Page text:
Chapel Hill News

UNC Hospitals’ student volunteers learn new skills from trauma

Ashwin Inala (at rear), a student at Green Hope High School in Cary, helps manuever a “patient” into place for a CT scan of her brain Tuesday, July 14, 2015, during Trauma Day at UNC Hospitals in Chapel Hill, NC.
Ashwin Inala (at rear), a student at Green Hope High School in Cary, helps manuever a “patient” into place for a CT scan of her brain Tuesday, July 14, 2015, during Trauma Day at UNC Hospitals in Chapel Hill, NC. tgrubb@newsobserver.com

Strobing lights broke the darkness in the UNC Hospitals conference room: Two dead, one injured in a head-on collision.

Trauma team members responded to find a young female driver, her breathing shallow and her symptoms suggesting shock. They checked her vitals, placing a collar around her neck and moving her to a backboard. They then transferred everything to a stretcher, rolling her to a trauma care room.

The team – a group of student volunteers attending the hospital’s Trauma Day event – checked for other wounds, while keeping an eye on the patient’s heart and breathing. Thomas Jeong, a student at East Chapel Hill High School, struggled at first, before easing the breathing tube down her throat.

“You’re OK. Take a few deep breaths,” coached Tiffany Chesley, program coordinator and UNC Air Care respiratory therapist. Her questions – what now? what else can we do for the patient? – guided the students to find their own solutions.

“Yes, good job,” she said when they hit on the right answer.

The team, after snapping X-rays to check for internal injuries, wheeled her to the CT room for a head scan. The last stop from there was the surgical intensive care unit, where another team waited to prep the patient for sedation, surgery and, eventually, recovery.

“I think y’all did a great job,” Chesley said. “You saved her.”

This is the second year that UNC Hospitals has rewarded its student volunteers with Trauma Day. The event, held four days each year, gives them hands-on experience in a range of hospital roles, Chesley said, but also gives hospital staff a chance to talk about the dangers of distracted driving.

Tuesday’s scenario was taken from the real-life experience of a 16-year-old driver who was texting when he hit an elderly couple’s car head-on, killing them, Chesley said. The young man was in shock when UNC Air Care arrived, she said, repeatedly telling her he only looked away for two seconds.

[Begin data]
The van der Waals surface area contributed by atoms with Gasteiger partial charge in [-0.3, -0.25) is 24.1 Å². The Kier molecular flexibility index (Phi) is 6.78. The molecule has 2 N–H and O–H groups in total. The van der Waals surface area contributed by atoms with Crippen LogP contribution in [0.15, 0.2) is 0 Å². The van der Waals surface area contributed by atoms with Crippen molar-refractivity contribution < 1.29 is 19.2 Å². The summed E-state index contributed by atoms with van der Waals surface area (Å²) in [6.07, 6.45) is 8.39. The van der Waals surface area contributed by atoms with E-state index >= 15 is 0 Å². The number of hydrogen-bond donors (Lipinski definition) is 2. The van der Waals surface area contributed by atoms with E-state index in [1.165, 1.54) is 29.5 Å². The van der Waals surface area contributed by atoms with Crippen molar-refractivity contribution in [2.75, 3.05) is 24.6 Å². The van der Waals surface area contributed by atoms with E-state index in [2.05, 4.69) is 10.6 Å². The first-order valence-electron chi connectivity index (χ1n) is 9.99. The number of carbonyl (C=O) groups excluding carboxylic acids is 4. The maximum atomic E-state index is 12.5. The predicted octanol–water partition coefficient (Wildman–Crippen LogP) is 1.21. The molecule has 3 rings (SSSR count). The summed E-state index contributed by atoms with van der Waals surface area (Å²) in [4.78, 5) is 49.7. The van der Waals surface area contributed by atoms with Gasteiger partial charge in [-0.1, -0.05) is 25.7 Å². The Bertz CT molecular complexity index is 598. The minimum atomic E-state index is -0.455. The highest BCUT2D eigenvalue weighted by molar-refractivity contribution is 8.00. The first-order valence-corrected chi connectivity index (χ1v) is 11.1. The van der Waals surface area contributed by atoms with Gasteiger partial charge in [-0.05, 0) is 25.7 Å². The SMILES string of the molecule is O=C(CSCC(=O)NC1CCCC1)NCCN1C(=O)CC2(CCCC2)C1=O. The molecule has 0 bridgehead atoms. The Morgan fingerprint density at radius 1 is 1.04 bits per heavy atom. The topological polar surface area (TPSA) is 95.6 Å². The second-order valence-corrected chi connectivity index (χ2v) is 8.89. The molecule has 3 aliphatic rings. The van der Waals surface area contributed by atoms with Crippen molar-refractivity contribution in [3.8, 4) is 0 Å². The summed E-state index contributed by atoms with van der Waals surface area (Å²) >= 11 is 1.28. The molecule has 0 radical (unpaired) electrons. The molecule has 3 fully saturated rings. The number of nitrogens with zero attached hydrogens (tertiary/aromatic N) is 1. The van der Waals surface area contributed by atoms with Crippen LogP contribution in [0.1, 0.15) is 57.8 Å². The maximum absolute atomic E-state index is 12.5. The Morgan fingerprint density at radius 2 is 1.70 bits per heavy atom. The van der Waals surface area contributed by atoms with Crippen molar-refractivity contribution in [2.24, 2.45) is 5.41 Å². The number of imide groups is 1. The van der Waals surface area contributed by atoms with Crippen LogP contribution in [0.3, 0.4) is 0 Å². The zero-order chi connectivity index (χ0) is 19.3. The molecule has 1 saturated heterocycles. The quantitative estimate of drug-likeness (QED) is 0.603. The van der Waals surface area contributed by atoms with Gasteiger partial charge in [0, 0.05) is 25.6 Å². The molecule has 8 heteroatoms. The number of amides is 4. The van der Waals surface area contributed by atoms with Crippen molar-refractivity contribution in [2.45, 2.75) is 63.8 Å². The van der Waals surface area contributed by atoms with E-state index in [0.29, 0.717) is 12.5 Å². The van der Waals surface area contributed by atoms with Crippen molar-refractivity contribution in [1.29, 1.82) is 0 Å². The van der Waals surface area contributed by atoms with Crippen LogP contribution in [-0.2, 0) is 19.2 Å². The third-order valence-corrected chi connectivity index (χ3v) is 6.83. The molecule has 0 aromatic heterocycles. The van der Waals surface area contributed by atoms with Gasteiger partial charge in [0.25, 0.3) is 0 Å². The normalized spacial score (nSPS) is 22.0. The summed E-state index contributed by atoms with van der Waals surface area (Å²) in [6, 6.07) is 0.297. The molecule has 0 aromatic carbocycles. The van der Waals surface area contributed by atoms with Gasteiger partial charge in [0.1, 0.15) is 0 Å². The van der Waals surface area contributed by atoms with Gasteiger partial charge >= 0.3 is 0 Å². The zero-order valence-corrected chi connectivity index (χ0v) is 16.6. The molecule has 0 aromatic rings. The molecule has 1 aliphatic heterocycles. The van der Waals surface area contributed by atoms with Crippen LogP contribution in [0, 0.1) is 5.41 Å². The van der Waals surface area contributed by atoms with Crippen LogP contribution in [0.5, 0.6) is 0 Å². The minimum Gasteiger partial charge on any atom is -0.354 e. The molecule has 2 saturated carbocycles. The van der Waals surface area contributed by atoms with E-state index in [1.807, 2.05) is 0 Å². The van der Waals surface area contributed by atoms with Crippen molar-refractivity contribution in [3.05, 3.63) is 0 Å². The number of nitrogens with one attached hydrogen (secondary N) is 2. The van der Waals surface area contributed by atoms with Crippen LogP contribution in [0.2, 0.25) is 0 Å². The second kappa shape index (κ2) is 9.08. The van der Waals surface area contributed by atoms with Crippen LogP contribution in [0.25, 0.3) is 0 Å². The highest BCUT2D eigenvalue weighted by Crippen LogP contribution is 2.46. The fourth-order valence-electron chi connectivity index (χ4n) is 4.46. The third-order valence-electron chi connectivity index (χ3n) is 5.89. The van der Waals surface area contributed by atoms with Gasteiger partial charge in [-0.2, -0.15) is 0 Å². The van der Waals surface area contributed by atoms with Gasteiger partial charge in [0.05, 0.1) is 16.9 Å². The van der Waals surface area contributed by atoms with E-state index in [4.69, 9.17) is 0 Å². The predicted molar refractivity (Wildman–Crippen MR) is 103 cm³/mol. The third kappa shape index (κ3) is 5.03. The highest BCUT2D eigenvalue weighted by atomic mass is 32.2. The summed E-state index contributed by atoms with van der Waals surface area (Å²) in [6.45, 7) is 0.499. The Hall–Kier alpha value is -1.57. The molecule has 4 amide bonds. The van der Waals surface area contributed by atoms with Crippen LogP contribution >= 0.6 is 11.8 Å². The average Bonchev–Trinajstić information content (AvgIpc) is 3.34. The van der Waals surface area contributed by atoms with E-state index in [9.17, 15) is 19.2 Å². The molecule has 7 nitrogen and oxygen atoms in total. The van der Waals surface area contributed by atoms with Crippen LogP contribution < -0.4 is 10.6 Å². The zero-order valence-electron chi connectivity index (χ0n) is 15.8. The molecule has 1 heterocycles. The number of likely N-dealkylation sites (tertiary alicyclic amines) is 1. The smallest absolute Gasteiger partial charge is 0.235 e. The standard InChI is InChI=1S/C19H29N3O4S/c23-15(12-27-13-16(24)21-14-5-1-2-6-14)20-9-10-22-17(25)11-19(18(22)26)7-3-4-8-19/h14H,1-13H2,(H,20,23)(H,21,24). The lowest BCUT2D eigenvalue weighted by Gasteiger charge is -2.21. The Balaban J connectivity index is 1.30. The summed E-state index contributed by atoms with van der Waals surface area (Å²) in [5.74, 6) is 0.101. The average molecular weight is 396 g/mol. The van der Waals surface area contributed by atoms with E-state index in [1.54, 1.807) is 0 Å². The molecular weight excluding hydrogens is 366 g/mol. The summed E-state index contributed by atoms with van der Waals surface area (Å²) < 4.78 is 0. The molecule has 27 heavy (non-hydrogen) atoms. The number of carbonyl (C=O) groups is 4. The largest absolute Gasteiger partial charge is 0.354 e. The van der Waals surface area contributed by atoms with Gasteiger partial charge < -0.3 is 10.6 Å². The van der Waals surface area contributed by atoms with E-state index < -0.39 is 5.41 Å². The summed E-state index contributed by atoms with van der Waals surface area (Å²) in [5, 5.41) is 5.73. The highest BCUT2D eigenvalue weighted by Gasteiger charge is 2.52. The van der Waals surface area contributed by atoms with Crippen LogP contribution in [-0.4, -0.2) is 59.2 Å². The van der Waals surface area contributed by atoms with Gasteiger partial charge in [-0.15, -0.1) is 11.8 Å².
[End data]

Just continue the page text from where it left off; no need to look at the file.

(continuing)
“You can end a life in two seconds,” she told the student volunteers. “You can also save a life in two seconds.”

It was hard to keep oxygen moving through the tube that Jeong inserted, student volunteer Jessica Fei said. They worked together, one handing the pump to the other when their hands got tired.

Fei, who attends Panther Creek High School in Cary, said the Trauma Day experience was “eye-opening, very real life.” She and classmate Orla Labiche said they have taken an anatomy class at Panther Creek.

“I may be interested in nursing, because I like taking care of people and trying to bring a smile to their faces,” Fei said. “I feel like I was very inspired to work with people in the medical field.”

The competition to be a summer volunteer at UNC Hospitals is fierce, said Jodie Skoff, student volunteer coordinator. Up to 200 students apply for 100 spots each year; 50 of those are reserved for previous volunteers who want to come back, she said.

The students they select tend to be more mature and professional, she said. They serve in multiple roles, from working in the gift shop to helping medical staff in the radiology and ambulatory care clinic.

The students reviewed a video of their performance later. Staff members praised one student who ran a quick airway check, unprompted, when she saw the woman’s chest had stopped moving. They also praised Jeong for his steadfast effort to insert the breathing tube.

“I got frustrated,” Jeong said. “It was a lot of pressure (but) I just went on and did it. I ignored the pressure.”

No matter what happens, emergency room nurse Brad Kinnison advised, always remember that’s a person.

Kinnison spent weeks in the hospital last year after being involved in a wreck. His first thought after waking up in the hospital, he said, was how his mother must have suffered getting the call – 11 years after she got the call about his brother’s fatal motorcycle wreck.

“It’s a person, and they have family. They have their own history and a whole other experience,” he told the students. “You have to take care of more than just that patient. You’re taking care of the whole family, and you don’t know what they’ve experienced and what this experience is like for them.”

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